As an Owen High senior, Hali Ledford watched through tears as a hairdresser cut her mother's long, brown locks before they were lost to chemotherapy.
Sherry Ledford was diagnosed with stage four cervical cancer in the spring of 2008; despite a full hysterectomy, she died less than a year-and-a-half later. Even with short hair, Hali recalls, her mother was the most beautiful woman she'd ever seen.
"I got through my first year of college at UNCA, and mom got sicker," she wrote in her testimonial for the American Cancer Society. "I didn't think my time with her would ever run out, but it did. That summer she got really sick and couldn't fight anymore. On July 27, 2009, I lost the most important person in my life."
January is Cervical Cancer Awareness Month, reminding women about the importance of regular pelvic exams for HPV and cervical cancer prevention. Every year, Ledford tries to increase awareness of the disease that took her mother's life.
"The first January that my mom passed, I made teal-and-white ribbons and handed them out to all our family members to wear on our shirts, because you don't see that ribbon often," Ledford reveals. "People are used to seeing the pink ribbon for breast cancer or red ribbon for AIDS awareness, but when people see that ribbon and ask, ‘What is that for?’ you can say 'cervical cancer awareness,' and then they know."
In 2011, about 12,710 new cases of cervical cancer were diagnosed, and 4,290 women died from the disease, the American Cancer Society estimates.
Between 1955 and 1992, the cervical cancer death rate in the United States dropped 70 percent due to increased use of Pap smears. Regular pelvic exams can help doctors catch cell abnormalities before they become cancerous and diagnose cervical cancer when it’s more treatable. During the exam, doctors look at the cervix, the lower portion of the uterus where it joins the top of the vagina, and collect a sample of cells using a small brush.
Ledford believes regular checkups could have caught her mother's cancer before it was so advanced. "She wasn’t getting them regularly. When I talk about cervical cancer awareness, one thing I stress is for women to have regular Pap smears, because it does save lives," she explains. "If my mom had had one just a year earlier, she would probably still be here."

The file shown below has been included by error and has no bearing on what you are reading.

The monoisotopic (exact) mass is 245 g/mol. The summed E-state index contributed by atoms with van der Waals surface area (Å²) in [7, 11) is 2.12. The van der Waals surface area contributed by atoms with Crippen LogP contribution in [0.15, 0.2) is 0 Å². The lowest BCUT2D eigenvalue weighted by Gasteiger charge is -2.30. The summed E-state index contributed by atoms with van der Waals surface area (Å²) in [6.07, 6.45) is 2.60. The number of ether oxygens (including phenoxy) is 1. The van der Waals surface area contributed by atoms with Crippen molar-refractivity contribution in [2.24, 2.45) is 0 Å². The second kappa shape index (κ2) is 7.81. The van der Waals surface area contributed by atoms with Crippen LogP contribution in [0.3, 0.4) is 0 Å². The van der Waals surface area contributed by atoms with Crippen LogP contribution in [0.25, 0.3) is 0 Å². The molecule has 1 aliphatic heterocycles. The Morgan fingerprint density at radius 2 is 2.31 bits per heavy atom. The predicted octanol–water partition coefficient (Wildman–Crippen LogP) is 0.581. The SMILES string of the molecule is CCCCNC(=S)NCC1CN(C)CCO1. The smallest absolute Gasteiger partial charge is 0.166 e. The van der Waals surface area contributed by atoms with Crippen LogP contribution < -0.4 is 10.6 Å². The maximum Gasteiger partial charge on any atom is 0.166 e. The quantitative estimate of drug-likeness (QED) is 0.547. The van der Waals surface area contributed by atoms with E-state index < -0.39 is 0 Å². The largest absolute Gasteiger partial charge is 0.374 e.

Many women postpone gynecological visits because of the potential discomfort and awkwardness surrounding pelvic exams. "People don't like to think about, talk about or have doctors do anything about 'down there,'" notes Amy Lanou, associate professor of health and wellness at UNCA.
Misconceptions can also hinder reproductive health. "There are myths, like you only need gynecological exams if you're sexually active. But those parts are still there and being used even if you're not," she explains.
Another source of confusion is the role of HPV, a common sexually transmitted infection. Although more than 99 percent of cervical cancer diagnoses are related to HPV, the virus doesn’t cause the disease, and not all cervical cancers are related to sexual activity, the Cancer Society stresses.
Another barrier could be the recent change from recommending annual Pap smears to one every other year, starting at age 21. Lanou believes that may have been a mistake. "I understand, from a public-health standpoint, why they've done that: to save money. And there’s not a big difference between a year and every other year. But I think individuals hear they don't have to have it as often, and that decreases the importance of it."
Anyone nervous about getting her first Pap smear should try visiting Planned Parenthood with a friend for support, she suggests. "They're there to help you, and doctors are too, but somehow it's just a little friendlier. There are people there who aren't the doctor or the nurse who will understand what’s going to happen," Lanou explains. "People hear Planned Parenthood and they think it's all about contraception or abortion, when really it's about good gynecological care."
For Ledford, the fear of cancer outweighs a few minutes of discomfort. "As uncomfortable as a Pap smear is, going through cancer treatments is a million times worse," she points out. "It's not only hard on yourself, it's difficult on everybody around you. Once you've seen someone go through cancer, it's always in your head."
Last March, as part of her own healing process, Ledford got a tattoo on her back honoring her mother and promoting cervical cancer awareness. "It never fails. Someone will ask me what the history behind my tattoo is," she notes. "I'm more than proud to say, 'This is a cervical cancer ribbon, and the dove is for my mom.' Usually someone will follow that up with, 'Can you tell me more?' And I'm glad to say yes."
— Megan Dombroski is a senior journalism student at UNCA.